• Identity management implementation
  • Single/multi-factor authentication
  • Accountability
  • Session management
  • Registration, proofing, and establishment of identity
  • Federated Identity Management (FIM)
  • Credential management systems
  • Single Sign On (SSO)
  • Just-In-Time (JIT)

5.3 Integrate identity as a third-party service

  • On-premise
  • Cloud
  • Federated

5.4 Implement and manage authorization mechanisms

  • Role Based Access Control (RBAC)
  • Rule-based access control
  • Mandatory Access Control (MAC)
  • Discretionary Access Control (DAC)
  • Attribute Based Access Control (ABAC)
  • Risk based access control

5.5 Manage the identity and access provisioning lifecycle

  • Account access review (e.g., user, system, service)
  • Provisioning and deprovisioning (e.g., on /off boarding and transfers)
  • Role definition (e.g., people assigned to new roles)
  • Privilege escalation (e.g., managed service accounts, use of sudo, minimizing its use)

5.6 – Implement authentication systems

  • OpenID Connect (OIDC)/Open Authorization (Oauth)
  • Security Assertion Markup Language (SAML)
  • Kerberos
  • Remote Authentication Dial-In User Service (RADIUS)/Terminal Access Controller Access Control System Plus (TACACS+)

Domain 6: Security Assessment and Testing

6.1 Design and validate assessment, test, and audit strategies

  • Internal
  • External
  • Third-party

6.2 Conduct security control testing

  • Vulnerability assessment
  • Penetration testing
  • Log reviews
  • Synthetic transactions
  • Code review and testing
  • Misuse case testing
  • Test coverage analysis
  • Interface testing
  • Breach attack simulations
  • Compliance checks

6.3 Collect security process data (e.g., technical and administrative)

  • Account management
  • Management review and approval
  • Key performance and risk indicators
  • Backup verification data
  • Training and awareness
  • Disaster Recovery (DR) and Business Continuity (BC)

6.4 Analyze test output and generate report

  • Remediation
  • Exception handling
  • Ethical disclosure

6.5 Conduct or facilitate security audits

  • Internal
  • External
  • Third-party

Domain 7: Security Operations

7.1 Understand and support investigations

  • Evidence collection and handling
  • Reporting and documentation
  • Investigative techniques
  • Digital forensics tools, tactics, and procedures
  • Artifacts (e.g., computer, network, mobile device)

7.2 Conduct logging and monitoring activities

  • Intrusion detection and prevention
  • Security Information and Event Management (SIEM)
  • Continuous monitoring
  • Egress monitoring
  • Log management
  • Threat intelligence (e.g., threat feeds, threat hunting)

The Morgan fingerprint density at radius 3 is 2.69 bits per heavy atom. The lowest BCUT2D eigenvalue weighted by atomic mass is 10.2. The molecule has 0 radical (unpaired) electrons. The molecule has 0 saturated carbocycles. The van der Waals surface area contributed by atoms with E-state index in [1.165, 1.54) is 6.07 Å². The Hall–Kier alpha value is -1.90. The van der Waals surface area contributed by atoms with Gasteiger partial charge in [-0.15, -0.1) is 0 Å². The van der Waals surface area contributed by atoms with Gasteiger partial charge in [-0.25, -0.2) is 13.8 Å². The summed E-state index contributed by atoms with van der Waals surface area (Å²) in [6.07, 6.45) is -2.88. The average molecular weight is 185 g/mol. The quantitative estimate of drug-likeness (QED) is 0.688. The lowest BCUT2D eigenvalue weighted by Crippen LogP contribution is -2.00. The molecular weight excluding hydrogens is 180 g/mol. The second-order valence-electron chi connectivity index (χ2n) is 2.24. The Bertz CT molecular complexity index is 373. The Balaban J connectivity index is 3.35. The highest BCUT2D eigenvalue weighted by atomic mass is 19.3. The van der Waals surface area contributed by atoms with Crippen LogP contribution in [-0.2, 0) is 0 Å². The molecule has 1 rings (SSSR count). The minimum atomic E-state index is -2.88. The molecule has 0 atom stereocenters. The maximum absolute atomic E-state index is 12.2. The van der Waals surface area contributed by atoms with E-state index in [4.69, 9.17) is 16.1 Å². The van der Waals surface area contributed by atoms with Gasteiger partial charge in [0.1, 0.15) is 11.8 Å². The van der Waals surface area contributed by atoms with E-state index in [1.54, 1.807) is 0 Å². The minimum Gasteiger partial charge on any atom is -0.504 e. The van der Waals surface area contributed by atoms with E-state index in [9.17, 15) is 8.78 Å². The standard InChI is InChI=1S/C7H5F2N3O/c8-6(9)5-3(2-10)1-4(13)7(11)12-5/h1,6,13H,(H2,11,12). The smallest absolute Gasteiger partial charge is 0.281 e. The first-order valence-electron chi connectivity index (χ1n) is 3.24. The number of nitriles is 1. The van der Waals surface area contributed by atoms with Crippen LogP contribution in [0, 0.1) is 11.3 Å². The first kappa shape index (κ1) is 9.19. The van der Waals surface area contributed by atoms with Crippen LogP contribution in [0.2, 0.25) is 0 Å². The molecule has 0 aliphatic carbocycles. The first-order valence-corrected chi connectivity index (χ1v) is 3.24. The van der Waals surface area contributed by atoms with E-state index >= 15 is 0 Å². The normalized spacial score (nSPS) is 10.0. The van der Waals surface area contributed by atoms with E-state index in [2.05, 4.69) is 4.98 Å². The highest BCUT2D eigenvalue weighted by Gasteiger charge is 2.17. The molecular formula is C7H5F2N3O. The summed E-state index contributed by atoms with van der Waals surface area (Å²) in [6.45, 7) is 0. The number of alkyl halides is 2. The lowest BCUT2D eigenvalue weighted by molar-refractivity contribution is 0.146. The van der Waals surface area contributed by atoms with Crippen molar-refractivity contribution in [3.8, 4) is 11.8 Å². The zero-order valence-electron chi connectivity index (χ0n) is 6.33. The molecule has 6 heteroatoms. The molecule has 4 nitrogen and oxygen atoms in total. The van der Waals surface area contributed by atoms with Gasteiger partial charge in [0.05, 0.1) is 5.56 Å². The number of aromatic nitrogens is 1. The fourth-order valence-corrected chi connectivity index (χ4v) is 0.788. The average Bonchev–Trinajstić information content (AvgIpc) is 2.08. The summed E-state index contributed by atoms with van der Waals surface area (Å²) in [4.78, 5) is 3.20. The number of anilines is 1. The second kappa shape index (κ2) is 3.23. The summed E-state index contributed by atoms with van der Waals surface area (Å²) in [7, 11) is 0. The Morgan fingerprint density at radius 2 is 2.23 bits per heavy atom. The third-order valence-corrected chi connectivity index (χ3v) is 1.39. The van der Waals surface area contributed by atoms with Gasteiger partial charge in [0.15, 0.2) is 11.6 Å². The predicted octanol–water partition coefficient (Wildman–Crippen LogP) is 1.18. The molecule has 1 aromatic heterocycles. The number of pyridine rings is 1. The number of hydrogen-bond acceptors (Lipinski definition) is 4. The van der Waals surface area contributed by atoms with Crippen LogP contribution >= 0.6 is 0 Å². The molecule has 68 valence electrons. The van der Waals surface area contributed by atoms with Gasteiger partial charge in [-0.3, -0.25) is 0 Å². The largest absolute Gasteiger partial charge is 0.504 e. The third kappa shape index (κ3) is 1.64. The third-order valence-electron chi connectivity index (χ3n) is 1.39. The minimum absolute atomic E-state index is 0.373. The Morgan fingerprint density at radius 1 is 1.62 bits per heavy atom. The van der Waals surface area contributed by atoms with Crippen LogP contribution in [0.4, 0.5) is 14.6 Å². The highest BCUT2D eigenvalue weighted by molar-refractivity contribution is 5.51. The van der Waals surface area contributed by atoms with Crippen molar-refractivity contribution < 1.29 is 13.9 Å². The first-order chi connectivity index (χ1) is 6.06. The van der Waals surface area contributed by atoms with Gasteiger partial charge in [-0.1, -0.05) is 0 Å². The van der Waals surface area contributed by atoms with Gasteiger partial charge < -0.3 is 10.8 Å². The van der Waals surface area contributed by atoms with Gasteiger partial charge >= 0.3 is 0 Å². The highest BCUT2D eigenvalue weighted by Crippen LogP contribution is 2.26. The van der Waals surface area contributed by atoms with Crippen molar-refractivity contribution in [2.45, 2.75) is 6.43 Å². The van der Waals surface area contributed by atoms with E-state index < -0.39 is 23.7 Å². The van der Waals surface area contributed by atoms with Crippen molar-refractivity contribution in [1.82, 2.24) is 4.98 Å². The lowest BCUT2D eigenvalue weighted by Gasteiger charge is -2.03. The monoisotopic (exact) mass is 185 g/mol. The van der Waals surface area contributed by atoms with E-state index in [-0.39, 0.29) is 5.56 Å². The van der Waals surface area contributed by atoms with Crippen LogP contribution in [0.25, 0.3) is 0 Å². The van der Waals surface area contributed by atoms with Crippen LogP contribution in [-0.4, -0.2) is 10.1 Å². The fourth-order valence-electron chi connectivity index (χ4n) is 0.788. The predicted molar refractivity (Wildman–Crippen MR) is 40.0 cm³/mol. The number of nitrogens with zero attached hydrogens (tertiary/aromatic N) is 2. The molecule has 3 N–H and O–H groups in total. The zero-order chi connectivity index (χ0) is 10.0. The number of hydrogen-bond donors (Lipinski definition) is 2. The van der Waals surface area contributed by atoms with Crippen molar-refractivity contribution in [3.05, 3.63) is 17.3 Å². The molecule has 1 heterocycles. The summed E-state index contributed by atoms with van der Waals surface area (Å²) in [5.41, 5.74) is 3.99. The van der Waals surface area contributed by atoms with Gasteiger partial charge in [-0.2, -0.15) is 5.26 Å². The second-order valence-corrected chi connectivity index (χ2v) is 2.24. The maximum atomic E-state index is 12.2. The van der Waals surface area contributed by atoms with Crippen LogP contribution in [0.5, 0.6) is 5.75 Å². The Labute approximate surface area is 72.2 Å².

• User and Entity Behavior Analytics (UEBA)

7.3 – Perform Configuration Management (CM) (e.g., provisioning, baselining, automation)

7.4 – Apply foundational security operations concepts

  • Need-to-know/least privilege
  • Separation of Duties (SoD) and responsibilities
  • Privileged account management
  • Job rotation
  • Service Level Agreements (SLAs)

7.5 – Apply resource protection

  • Media management
  • Media protection techniques

7.6 – Conduct incident management

  • Detection
  • Response
  • Mitigation
  • Reporting
  • Recovery
  • Remediation
  • Lessons learned

7.7 – Operate and maintain detective and preventative measures

  • Firewalls (e.g., next generation, web application, network)
  • Intrusion Detection Systems (IDS) and Intrusion Prevention Systems (IPS)
  • Whitelisting/blacklisting
  • Third-party provided security services
  • Sandboxing
  • Honeypots/honeynets
  • Anti-malware
  • Machine learning and Artificial Intelligence (AI) based tools

7.8 – Implement and support patch and vulnerability management

7.9 – Understand and participate in change management processes

7.10 – Implement recovery strategies

  • Backup storage strategies
  • Recovery site strategies
  • Multiple processing sites
  • System resilience, High Availability (HA), Quality of Service (QoS), and fault tolerance

7.11 – Implement Disaster Recovery (DR) processes

  • Response
  • Personnel
  • Communications
  • Assessment
  • Restoration
  • Training and awareness
  • Lessons learned

7.12 – Test Disaster Recovery Plans (DRP)

  • Read-through/tabletop
  • Walkthrough
  • Simulation
  • Parallel
  • Full interruption

7.13 – Participate in Business Continuity (BC) planning and exercises

7.14 – Implement and manage physical security

  • Perimeter security controls
  • Internal security controls

7.15 – Address personnel safety and security concerns

  • Travel
  • Security training and awareness
  • Emergency management
  • Duress

Domain 8: Software Development Security